“Lord, ye gave me a rare woman, and God! I loved her well.” Heughan delivers this iconic line from the novel perfectly. I’ve said it before, but I’ll say it again, Heughan is the breakout star of Outlander. He has grown so much as an actor during the first two seasons. Heughan, alongside Balfe, have brought two iconic fictional characters to life with grace, heart and tenacity. This final goodbye between Jamie and Claire showcases Heughan and Balfe at their strongest. With one final kiss, Jamie steadies Claire and walks her towards the stones. A beautiful moment perfectly executed by every department onOutlander. From the synchronized choreography executed by Heughan and Balfe to the incredible location to the writing, Outlander proves it’s a heavy hitter. With one final tear down Jamie and Claire’s cheeks, Claire passes through the stones leaving fans and Jamie utterly heartbroken.

Sophie Skelton, Richard Rankin and Caitriona Balfe in the Outlander episode "Dragonfly in Amber." Photo Credit: Starz
Sophie Skelton, Richard Rankin and Caitriona Balfe in the Outlander episode “Dragonfly in Amber.” Photo Credit: Starz

Back to 1968, Roger, Brianna and Claire come across Gillian Edwards (Lotte Verbeek), Geillis Duncan before she travelled back in time through the stones. In the last five minutes of the episode, Claire, Roger and Brianna rush to the stones to stop Geillis from going back in time and ultimately dying. In an unforgettable moment, Roger, Brianna and Claire witness Geillis travel through the stones and in that exact moment a number of things happen. One, Brianna now believes Claire’s journey into the past. Second, if fans pay close attention they can hear Roger and Brianna mention the buzzing near the stones. Only time travelers can hear the buzzing near Craigh Na Dun, which means Roger and Brianna can travel back in time. An important plot point book fans will know a lot about.

Now that Brianna believes Claire about Jamie living in the past, she asks Roger to reveal some pertinent information. In a heart warming moment, Roger tells Claire that five Fraser’s made it out of Culloden and were taken to be executed. One Fraser escaped and survived: James Alexander Malcolm MacKenzie Fraser. With tears in her eyes and her daughter by her side, Claire looks to the stones and decides she needs to go back and find Jamie. A beautiful full-circle moment perfectly executed by Balfe, Skelton, Rankin and the entire crew of Outlander. With this final moment, Outlander season two comes to a heart-breaking, but hopeful conclusion. From high-society Paris to the Battle of Culloden to 1968 Inverness, Outlander accomplished a lot this season and gave fans a hell of a ride.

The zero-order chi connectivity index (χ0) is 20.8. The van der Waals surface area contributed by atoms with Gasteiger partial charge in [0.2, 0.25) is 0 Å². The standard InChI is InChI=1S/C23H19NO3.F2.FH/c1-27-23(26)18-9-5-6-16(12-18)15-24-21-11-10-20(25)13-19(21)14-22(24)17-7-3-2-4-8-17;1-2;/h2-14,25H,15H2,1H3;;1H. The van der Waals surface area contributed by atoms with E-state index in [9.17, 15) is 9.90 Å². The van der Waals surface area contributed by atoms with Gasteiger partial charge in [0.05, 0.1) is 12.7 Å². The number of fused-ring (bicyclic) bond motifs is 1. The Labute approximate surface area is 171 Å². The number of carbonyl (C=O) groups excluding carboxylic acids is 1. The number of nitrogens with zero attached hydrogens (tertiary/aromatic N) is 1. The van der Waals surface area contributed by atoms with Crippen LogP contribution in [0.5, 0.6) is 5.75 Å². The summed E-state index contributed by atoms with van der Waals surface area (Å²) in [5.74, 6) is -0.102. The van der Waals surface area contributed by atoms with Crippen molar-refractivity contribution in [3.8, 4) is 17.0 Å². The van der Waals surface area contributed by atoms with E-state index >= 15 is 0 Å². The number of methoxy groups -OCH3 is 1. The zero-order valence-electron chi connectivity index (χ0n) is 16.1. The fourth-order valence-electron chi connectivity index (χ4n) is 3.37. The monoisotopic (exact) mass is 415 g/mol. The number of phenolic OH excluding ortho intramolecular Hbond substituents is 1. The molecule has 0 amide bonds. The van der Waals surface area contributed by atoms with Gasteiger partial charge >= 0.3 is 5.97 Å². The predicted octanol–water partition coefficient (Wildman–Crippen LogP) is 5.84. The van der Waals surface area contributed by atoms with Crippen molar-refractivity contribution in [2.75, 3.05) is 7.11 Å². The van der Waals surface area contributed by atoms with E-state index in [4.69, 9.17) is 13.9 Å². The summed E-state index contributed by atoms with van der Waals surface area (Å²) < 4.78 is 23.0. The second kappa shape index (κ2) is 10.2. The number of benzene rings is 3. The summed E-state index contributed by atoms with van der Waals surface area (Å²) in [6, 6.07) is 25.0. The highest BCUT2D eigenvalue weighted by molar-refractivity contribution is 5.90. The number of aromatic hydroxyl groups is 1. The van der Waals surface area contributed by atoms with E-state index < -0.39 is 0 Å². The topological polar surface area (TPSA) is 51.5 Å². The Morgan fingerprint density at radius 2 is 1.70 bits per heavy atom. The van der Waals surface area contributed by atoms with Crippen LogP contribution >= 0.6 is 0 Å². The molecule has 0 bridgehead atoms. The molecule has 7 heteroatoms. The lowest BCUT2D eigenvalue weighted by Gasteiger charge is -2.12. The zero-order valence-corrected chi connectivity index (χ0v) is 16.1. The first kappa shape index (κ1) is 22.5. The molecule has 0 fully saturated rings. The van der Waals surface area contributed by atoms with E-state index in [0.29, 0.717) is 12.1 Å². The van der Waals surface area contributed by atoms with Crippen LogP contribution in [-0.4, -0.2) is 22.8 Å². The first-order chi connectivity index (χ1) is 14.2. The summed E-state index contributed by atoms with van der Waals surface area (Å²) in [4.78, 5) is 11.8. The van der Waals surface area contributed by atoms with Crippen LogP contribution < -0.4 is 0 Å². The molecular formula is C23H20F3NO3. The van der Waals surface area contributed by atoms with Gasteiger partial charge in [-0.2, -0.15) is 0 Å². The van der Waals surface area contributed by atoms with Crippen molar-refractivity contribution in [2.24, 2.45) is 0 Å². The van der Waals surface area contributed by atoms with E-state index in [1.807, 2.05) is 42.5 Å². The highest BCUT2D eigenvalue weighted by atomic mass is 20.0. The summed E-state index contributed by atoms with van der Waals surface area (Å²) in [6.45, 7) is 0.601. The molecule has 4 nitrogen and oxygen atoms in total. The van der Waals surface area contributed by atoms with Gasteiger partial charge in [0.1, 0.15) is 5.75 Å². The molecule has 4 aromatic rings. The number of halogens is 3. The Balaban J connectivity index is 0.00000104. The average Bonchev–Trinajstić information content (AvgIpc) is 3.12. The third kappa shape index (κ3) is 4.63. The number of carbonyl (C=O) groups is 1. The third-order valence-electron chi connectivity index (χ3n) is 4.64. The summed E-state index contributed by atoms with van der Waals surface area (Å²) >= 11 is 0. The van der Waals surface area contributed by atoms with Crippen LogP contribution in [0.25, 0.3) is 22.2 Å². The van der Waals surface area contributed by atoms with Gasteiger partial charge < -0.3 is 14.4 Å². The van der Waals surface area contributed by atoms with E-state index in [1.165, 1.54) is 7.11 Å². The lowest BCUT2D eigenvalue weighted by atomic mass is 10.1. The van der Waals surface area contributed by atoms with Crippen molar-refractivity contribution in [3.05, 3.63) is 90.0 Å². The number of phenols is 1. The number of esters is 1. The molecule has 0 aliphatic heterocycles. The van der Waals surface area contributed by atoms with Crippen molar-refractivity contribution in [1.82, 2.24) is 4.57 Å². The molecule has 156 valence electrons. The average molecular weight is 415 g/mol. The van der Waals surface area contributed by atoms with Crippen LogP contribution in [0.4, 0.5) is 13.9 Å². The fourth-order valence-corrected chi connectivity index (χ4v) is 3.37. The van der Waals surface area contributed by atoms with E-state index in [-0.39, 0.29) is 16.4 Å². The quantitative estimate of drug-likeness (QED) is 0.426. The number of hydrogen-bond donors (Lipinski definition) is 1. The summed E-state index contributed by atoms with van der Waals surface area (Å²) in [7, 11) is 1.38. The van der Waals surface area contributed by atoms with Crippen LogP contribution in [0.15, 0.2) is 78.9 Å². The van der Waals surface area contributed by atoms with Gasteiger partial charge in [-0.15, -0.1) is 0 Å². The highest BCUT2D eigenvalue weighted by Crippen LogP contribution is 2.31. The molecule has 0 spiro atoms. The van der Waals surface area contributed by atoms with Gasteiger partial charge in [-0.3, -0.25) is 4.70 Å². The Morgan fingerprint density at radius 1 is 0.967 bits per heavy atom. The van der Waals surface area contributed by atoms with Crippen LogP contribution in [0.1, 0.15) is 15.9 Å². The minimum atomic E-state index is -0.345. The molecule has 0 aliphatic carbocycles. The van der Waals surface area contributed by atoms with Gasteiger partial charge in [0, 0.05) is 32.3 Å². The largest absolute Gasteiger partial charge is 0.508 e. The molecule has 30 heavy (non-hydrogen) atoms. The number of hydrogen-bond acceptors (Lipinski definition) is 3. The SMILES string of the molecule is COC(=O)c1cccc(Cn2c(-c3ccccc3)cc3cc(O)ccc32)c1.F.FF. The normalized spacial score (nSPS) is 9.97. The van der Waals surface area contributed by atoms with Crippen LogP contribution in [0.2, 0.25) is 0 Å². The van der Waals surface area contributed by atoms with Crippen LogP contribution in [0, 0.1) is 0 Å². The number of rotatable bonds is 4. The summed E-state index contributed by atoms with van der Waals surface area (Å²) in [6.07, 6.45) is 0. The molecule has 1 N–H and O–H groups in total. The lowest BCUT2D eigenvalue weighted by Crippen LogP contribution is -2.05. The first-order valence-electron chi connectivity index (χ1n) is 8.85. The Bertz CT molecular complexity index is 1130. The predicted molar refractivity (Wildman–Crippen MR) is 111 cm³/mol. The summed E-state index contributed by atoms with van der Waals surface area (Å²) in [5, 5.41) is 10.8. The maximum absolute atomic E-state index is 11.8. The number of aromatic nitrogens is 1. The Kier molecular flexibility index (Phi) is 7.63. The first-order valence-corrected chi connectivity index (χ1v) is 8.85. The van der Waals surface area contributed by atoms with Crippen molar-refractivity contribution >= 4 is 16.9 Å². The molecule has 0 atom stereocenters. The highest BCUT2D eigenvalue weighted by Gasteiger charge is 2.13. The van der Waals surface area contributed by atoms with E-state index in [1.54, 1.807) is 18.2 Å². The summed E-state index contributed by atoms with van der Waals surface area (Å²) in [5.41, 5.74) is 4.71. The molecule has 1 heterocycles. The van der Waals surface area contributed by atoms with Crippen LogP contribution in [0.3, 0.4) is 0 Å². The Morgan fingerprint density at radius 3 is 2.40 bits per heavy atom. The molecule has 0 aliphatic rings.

Looking ahead, for fans that aren’t prepared to go into “Droughtlander” pick up Gabaldon’s third novelVoyager. Start preparing for a season of learning more about Brianna and Roger as well as Claire’s tireless efforts to reunite with Jamie. Until then, this reviewer (and sassenach) raises a glass of whisky to a heart pounding, Emmy-Award worthy season two of Outlander.

Outlander returns with season three next year on Starz

Overall Grade: A

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The Hail Mary

Hail Mary, full of grace, the Lord is with thee. Blessed art thou, among women, and blessed is the fruit of thy womb, Jesus. Holy Mary, Mother of God, pray for us sinners, now, and at the hour of our death. Amen.

While I know the term Hail Mary is applied to any and all last-ditch efforts, I couldn’t help thinking about the prayer itself and how it applied in this episode. Who, exactly, is full of grace? Because grace can mean any number of things. It can mean an act of goodwill. It can mean forgiveness and mercy. It can mean the way someone moves, with elegance. It can mean an attractive quality or good manners. It can mean an act of charity or leniency. Almost every character, at some point in this episode, shows a measure of grace.

Mary. Her voice has changed. It’s deeper. Measured. Gone are the hysterics and the stutter. Finally, she’s grown up. And as she talks with Claire we see how she is full of grace. She shows forgiveness, charity, and leniency all in one exchange at the apothecary’s. And I got a sense that she’s not so much naive as she is in denial about her situation. And when Mary agrees to marry BJR, they both do an act of goodwill for Alex. It eases his mind. And unbeknownst to them, it is an act of goodwill for Clair as it assures Frank’s life. (And say what you want, but this is necessary for Jamie’s child. Get over yourselves). She’s also pregnant, so it benefits her unborn child. Blessed is the fruit of thy womb.

Jamie. He can see the hour of all their deaths. And it weighs on him so heavily. He looks so gaunt in the face. It echoes what Dougal says, that their strength is dwindling on one bannock a day. But the entire episode his mind is always turning, always thinking of how to get out of this mess. Jamie’s Hail Mary is 100% trying to think of his own last-ditch plan. When O’Sullivan accuses him of ‘coward’s talk’, Jamie’s about ready to take his head off a la Sandringham. I had to wonder, did Claire tell Jamie the gold doesn’t arrive? To stall might be one of his plans. Any information that he receives is turned into another plan. Cumberland’s birthday? Trap the British. Colum handing him the reins? Bring fresh men to the battle. Now, and at the hour of our death.

Prince Charles thinks that their cause is full of grace and cannot fail. That God is with them. The Lord is with thee.